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Re: C++ PATCH: PR 20599 (1/3)

[re-sending to the list]

On Sep 24, 2006, at 2:22 PM, Mark Mitchell wrote:
* Therefore, building on the suggestions in this thread, my suggestion is that we:

(a) add C++0x features only with a command-line option (off by default, for now) so that users have to explicitly request the features,

(b) document that option in the manual as enabling experimental features and warning people that C++0x is subject to change, and that the GCC Gimplementation will track the actual standard, without regard for backwards compatibility with previous GCC releases,

(c) refrain from adding a feature until it is actually part of the WP, so that "feature oscillation" is minimized.

What do people think of that suggestion?

This is a reasonable policy.

One part I'm not clear about is whether you envision this to be a single flag (e.g., -std=c++0x, -std=gnu++0x) or whether it should be multiple flags (-experimental-rvalue-ref, -experimental-decltype, etc.). Personally, I have a strong preference for the single-flag approach, for two reasons:
(1) It doesn't force the user to think about which features s/he is enabling to "try out a C++0x compiler." One flag enables all that GCC supports; the documentation and feature-test macros tell us what those features are.
(2) All of these features have to work together anyway. If they don't work together in the language, we need to know early; if they don't work together in the compiler, they don't belong in an FSF release.

Since the policy we're agreeing on excludes variadic templates from consideration, I'd like to see this patch discussed on its own merits. Variadic templates are a huge win for libstdc++. They take the ugliest parts of libstdc++, the TR1 function objects and tuple implementations, and improve them greatly, both for libstdc++ maintainers and for users. We can eliminate more than 50k of repetitive code from libstdc++, replacing a barely-maintainable mess of preprocessor metaprogramming with a simple, concise implementation that compiles in less than 1/10th of the time. Moreover, the variadic- template--enabled libstdc++ provides a better user experience. The current implementation limits the number of parameters to function/ bind/mem_fn/etc. to 10; try to use 11 parameters and you get a big, ugly error message. We can't even bump up the maximum number of parameters supported by the library (we've tried), because compile times become prohibitive.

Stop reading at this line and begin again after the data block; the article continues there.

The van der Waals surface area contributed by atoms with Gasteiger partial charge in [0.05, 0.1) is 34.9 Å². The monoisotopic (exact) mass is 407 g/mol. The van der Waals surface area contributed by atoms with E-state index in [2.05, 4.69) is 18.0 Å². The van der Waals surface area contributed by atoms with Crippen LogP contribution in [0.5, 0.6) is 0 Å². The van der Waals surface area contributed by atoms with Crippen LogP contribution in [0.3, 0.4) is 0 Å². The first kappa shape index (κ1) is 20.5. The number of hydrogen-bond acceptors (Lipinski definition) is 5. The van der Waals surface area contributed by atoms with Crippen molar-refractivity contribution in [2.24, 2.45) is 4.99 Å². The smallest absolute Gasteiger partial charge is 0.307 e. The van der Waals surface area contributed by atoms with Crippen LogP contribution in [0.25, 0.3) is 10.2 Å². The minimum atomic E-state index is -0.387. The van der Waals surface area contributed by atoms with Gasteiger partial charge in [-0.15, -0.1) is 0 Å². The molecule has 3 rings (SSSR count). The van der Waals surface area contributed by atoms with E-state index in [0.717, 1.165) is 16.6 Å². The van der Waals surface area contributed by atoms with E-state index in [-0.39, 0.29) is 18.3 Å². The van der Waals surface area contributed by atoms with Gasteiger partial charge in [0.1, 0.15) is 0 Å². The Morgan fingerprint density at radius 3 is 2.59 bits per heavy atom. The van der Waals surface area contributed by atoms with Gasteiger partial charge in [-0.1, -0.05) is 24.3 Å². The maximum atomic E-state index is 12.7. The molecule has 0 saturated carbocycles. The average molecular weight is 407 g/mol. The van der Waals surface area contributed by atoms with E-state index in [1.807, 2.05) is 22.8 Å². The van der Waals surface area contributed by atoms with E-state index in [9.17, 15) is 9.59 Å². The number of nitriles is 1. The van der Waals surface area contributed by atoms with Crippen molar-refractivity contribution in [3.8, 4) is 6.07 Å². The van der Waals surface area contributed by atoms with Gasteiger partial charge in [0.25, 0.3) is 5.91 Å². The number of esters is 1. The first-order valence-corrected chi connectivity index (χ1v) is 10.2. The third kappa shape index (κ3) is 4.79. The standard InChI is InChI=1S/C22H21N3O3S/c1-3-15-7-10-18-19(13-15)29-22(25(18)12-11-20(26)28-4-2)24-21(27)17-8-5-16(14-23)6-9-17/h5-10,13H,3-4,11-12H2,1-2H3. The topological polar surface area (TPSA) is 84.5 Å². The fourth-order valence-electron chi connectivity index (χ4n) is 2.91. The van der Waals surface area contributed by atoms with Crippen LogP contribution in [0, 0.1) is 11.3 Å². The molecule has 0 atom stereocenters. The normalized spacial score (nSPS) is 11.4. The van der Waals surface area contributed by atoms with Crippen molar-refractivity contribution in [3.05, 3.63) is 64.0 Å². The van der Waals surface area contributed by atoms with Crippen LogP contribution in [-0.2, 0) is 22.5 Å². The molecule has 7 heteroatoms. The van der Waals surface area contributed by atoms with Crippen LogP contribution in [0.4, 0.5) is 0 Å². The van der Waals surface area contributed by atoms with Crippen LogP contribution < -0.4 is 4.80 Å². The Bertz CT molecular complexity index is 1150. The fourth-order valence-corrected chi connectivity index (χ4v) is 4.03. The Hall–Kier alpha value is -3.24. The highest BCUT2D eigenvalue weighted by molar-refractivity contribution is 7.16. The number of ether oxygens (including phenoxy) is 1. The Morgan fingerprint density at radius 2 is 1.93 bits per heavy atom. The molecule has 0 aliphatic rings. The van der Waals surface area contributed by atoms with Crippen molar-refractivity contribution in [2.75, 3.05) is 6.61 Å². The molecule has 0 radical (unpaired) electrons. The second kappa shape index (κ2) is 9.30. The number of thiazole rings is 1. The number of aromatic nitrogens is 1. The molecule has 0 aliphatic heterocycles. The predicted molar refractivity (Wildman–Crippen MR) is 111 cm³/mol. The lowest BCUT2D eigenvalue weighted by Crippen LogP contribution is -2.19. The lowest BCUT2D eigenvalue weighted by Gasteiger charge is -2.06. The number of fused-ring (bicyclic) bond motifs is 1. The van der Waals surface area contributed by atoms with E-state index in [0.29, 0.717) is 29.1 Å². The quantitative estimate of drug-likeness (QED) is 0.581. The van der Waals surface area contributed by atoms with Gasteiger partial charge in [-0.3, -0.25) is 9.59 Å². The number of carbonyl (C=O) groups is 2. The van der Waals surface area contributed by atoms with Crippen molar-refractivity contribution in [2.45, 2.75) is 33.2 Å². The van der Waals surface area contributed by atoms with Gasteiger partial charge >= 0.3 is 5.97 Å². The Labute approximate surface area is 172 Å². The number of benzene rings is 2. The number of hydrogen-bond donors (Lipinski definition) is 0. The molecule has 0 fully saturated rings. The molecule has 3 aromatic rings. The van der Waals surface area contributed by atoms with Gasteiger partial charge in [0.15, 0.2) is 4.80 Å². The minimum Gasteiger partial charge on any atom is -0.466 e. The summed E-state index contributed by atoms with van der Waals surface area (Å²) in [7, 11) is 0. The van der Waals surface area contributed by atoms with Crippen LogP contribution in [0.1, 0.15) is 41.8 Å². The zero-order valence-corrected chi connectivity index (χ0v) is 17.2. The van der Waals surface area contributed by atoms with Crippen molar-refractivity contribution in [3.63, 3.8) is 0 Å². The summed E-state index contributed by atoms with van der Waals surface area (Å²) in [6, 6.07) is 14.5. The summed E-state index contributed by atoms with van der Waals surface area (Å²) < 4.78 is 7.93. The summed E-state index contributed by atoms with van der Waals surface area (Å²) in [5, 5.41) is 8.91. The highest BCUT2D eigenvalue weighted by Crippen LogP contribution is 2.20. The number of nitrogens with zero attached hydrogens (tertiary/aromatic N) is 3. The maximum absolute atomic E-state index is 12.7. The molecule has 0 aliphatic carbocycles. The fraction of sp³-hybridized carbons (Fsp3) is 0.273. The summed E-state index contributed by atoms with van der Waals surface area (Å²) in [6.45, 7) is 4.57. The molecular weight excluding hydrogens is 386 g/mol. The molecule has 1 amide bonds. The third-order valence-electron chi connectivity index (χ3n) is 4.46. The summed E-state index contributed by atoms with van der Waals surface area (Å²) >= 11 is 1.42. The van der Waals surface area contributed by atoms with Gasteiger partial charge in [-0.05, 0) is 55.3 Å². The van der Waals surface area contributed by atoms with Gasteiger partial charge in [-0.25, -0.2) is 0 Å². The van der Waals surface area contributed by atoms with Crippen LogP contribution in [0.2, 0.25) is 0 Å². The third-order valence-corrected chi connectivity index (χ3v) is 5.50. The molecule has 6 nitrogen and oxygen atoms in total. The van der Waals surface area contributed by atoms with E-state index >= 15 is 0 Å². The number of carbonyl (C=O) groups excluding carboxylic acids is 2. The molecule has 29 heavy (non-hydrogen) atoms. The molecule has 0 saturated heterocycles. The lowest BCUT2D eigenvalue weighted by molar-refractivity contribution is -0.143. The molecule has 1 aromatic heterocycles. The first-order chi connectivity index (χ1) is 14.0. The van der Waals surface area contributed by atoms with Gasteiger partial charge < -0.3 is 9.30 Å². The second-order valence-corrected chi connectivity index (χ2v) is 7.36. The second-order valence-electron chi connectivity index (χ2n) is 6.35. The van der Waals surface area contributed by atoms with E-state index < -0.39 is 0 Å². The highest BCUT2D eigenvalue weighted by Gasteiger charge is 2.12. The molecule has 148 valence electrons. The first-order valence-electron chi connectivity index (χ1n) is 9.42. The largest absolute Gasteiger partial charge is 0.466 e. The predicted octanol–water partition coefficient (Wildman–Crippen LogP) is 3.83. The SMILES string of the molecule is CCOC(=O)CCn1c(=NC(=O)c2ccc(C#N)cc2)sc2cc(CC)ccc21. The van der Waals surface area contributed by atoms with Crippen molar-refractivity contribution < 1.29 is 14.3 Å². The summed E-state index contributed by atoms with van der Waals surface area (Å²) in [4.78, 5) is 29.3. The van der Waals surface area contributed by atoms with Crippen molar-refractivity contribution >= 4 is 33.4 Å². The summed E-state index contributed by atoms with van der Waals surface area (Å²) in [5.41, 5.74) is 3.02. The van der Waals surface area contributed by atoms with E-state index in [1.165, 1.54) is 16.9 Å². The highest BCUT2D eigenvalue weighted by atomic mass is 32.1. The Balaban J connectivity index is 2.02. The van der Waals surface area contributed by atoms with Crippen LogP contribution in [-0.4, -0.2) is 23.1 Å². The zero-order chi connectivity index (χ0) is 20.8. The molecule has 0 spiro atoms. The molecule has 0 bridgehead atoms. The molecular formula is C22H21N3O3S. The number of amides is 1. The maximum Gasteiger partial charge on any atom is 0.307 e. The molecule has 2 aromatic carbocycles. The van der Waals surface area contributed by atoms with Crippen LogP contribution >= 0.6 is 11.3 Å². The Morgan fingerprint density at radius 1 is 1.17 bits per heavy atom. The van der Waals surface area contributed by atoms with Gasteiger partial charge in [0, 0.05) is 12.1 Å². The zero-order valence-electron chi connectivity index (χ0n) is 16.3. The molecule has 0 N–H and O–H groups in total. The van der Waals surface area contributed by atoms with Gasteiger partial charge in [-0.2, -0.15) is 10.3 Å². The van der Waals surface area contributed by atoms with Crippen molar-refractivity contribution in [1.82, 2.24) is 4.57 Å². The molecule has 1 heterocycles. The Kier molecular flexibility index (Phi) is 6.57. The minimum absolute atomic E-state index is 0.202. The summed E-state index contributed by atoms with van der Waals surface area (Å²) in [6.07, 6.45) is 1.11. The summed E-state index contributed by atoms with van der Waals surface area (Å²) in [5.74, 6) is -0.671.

GCC already contains other extensions meant to improve libstdc++, such as extern templates and strong using directives. The former helps improve compile times (among other benefits) and has now become part of the C++0x working draft. The latter helps improve the user experience for libstdc++'s debug mode. Varadic templates do both, and drastically simplify one of the worst parts of libstdc++.


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